New study determines that a seatbelt can save more than just the life of the person wearing it.
The Insurance Institute for Highway Safety (IIHS) has conducted a study in which it was determined that a driver is two times as apt to be killed in an accident if he or she has an unbelted passenger seated behind them- even if the driver is wearing his or her own seatbelt.
Video of the front crash test shows the test dummy in the rear colliding with the back of the driver’s seat forcefully enough to thrust the driver into the steering wheel just as the airbag is deflating after the point of impact at just 35 mph.
Researchers at IIHS found the results particularly alarming when paired with another IIHS survey that shows back seat passengers are far less apt to use their seat belts in a taxi, Lyft, or Uber than they would in a friend’s or family member’s car.
In the survey, a little more than fifty percent of respondents reported always using their seat belt when they hail a ride, compared to nearly 75 percent using the rear seatbelt when riding in a personal vehicle. However, 91 percent of respondents said they use seatbelts when they are passengers in the front seat. This is due in part to the fact that people feel less prone to injury in case of an accident in the back seat of a vehicle than they do in the front seat.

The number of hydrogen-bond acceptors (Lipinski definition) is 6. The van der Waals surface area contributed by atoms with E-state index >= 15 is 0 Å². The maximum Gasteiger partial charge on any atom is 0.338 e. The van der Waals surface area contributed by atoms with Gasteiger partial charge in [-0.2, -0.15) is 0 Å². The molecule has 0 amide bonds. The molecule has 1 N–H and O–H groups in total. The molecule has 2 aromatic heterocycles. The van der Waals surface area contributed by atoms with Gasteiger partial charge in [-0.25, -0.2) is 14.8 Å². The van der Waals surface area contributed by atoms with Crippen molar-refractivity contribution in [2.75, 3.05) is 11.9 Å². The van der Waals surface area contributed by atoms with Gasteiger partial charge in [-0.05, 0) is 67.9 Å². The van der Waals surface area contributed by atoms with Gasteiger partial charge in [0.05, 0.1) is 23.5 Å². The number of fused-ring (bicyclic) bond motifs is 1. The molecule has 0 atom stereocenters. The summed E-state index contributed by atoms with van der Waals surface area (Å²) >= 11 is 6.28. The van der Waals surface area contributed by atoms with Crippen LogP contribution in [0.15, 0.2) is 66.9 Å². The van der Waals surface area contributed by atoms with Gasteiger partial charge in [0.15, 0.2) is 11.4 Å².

The reality is, you are safest anywhere in the vehicle if you are wearing your seat belt.
And in case you needed a safety reminder, here are the top 5 things you should know about wearing your seatbelt:
- It is the single most effective way of protecting yourself in an accident. In fact, seatbelts save over 13,000 lives every year across the country.
- Air bags are not meant to replace seatbelts, but rather work in conjunction with them. Not wearing your seatbelt in a crash will only send you flying into a hastily opening front air bag. Those combined forces can be deadly.
- There’s a right way and a wrong way to do it. The lap belt and shoulder belt should fit securely across your pelvis and rib cage- not too loose and not too tight.
- Seatbelts in different vehicles fit differently. When purchasing a vehicle, ask the salesman about how the seatbelt can be adjusted. Seatbelt extenders are available from the manufacturer if necessary.
- They should protect all vehicle occupants. Everyone in the vehicle should be properly restrained, including children and infants.
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